Using The Ecomap To Explore Children's Phenomenology About Their Social Worlds: A Global Cross-cultural Analysis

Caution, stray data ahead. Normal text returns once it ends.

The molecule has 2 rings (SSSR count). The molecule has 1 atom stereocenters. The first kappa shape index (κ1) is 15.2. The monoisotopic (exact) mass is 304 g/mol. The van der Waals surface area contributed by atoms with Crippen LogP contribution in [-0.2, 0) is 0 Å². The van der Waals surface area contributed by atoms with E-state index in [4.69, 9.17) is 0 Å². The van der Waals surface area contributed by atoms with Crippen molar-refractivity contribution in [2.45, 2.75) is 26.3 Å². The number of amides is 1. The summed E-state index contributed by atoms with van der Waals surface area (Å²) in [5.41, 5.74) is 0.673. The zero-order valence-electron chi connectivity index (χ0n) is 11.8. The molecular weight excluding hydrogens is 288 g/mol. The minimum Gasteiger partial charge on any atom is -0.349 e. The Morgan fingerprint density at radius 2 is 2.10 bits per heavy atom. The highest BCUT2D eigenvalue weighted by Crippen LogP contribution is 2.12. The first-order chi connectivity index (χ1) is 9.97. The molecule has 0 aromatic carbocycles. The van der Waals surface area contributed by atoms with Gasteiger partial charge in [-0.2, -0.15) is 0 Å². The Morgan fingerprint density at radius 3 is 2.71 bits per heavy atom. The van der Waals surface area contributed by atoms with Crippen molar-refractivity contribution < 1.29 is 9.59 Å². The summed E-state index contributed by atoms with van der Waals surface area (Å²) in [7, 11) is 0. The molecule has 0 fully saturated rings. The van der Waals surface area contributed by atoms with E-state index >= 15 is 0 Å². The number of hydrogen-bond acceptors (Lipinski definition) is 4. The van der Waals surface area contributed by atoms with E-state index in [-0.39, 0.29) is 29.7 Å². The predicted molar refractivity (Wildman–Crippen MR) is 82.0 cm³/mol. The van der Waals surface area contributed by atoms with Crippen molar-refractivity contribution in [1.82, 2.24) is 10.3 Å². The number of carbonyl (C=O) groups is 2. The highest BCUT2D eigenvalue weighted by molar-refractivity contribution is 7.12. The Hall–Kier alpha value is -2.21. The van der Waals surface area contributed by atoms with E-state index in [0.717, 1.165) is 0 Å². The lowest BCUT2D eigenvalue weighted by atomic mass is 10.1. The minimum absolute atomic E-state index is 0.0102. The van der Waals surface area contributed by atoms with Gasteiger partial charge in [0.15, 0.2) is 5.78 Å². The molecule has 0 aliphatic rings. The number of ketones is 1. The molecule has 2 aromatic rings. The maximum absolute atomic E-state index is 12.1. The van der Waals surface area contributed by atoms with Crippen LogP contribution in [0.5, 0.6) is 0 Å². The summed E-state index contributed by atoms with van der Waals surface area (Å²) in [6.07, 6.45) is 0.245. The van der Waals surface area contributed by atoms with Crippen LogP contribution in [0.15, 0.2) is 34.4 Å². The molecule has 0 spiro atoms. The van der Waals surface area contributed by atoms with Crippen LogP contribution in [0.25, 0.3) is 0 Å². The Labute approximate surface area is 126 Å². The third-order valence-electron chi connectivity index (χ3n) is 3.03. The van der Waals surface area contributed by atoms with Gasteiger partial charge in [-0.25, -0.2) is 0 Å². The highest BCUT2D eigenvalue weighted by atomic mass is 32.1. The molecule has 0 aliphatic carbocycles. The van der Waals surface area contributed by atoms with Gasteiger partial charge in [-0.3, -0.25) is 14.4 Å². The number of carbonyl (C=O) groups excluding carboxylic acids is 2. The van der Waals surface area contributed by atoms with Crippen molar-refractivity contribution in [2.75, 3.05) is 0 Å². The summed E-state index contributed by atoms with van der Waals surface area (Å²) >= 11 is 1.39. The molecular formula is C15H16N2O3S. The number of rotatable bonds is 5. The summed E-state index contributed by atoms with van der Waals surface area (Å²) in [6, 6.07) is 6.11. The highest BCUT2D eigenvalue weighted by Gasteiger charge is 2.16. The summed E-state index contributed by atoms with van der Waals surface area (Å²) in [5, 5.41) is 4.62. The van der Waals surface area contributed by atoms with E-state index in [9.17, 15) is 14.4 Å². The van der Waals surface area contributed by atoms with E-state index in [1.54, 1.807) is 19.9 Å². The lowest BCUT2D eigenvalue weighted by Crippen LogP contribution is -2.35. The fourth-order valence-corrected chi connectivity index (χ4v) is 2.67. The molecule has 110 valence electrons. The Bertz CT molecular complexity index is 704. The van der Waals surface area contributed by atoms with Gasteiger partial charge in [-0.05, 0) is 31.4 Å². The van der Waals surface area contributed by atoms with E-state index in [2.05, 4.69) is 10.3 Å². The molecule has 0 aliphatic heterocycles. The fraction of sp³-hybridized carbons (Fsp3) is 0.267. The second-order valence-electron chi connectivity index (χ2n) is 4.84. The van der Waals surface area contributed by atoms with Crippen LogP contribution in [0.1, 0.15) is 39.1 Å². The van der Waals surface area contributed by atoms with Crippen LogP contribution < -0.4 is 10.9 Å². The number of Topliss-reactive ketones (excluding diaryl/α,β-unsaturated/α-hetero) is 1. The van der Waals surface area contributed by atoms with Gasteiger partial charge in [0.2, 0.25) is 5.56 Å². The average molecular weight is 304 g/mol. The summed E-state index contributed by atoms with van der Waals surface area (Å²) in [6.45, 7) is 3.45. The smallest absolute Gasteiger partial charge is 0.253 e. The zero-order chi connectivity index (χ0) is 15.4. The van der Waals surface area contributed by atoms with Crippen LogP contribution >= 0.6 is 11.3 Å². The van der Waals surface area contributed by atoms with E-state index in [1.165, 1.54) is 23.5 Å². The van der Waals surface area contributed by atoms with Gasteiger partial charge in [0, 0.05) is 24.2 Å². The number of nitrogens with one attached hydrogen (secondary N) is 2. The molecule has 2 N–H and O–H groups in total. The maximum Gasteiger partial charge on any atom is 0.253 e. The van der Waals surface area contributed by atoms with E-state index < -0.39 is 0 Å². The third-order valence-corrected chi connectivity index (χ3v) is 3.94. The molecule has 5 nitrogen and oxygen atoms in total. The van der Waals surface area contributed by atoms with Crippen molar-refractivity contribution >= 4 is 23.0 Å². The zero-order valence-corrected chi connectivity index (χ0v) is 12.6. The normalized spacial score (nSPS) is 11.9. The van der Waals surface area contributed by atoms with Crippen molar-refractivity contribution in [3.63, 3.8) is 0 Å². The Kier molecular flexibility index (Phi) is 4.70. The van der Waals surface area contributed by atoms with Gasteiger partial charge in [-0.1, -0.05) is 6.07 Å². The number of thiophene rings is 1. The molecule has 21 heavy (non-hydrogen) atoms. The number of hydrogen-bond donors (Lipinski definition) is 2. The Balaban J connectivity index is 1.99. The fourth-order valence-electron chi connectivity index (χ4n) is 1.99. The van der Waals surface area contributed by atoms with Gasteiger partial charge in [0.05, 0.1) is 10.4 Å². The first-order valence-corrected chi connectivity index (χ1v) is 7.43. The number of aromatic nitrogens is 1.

To gain an understanding of children’s social milieu, this study explored international children’s phenomenology about their social networks, stressors, and supports using the ecomap, a graphic tool that maps children’s social relationships and their appraisals of them. Specifically, it addressed the following two research questions using archival ecomap data collected from 816 school-aged children (ages four – 19 years) from 14 cities in 12 countries (Brazil – Manaus, Estonia – Tallinn, Greece – Athens, India – Mumbai, Italy – Padua, Mexico – Xalapa, Romania – Bucharest, Russia – Samara, Slovak Republic – Košice, Sri Lanka – Negombo, Tanzania – Arusha, and the United States – Boston, Massachusetts; Mayagüez, Puerto Rico; New Orleans, Louisiana): (a) What are the characteristics of international children’s social networks, and what cross-cultural patterns exist; and (b) Who and what do children consider their social supports and social stressors, and what cross-cultural patterns emerge? The nature of the ecomap drawings and their associated narratives allowed for a concurrent mixed methods approach to be used to identify cross-cultural phenomenological patterns about the structures (network size, embeddedness, and network composition), functions (stressor and support types), and evaluations (relationship appraisals) of children’s social worlds. Considerable diversity was found in the data, but a number of notable cross-site, cross-gender, and cross-age patterns were identified. In general, children in this sample reported a trimmed mean network size of 7.87 (SD = 3.61), with middle school students reporting the largest (M = 8.78). Embeddedness, measured as the balance of perceived stress and supports (Nastasi & Borja, 2015; Summerville, 2013), also was generally positive, suggesting that children generally perceive themselves to be connected to their social networks. Most commonly reported members included home parent/caregivers, friends/peers, extended family members, and siblings; and across grade levels, sites, and gender, network members were generally appraised positively. When asked about the ways that network members support or trigger distress, youth in this sample described over 50 stress and support themes, most of which related to interpersonal relationships and interactions. The results of the current study not only contributes to the literature on children’s stressors and supports, but also build on Nastasi and colleagues’ Promoting Psychological Well-Being Globally project (PPWBG; Nastasi & Borja, 2015), whose international team collected the ecomap data to understand children’s well-being and the culturally- and developmentally-unique factors that influence them.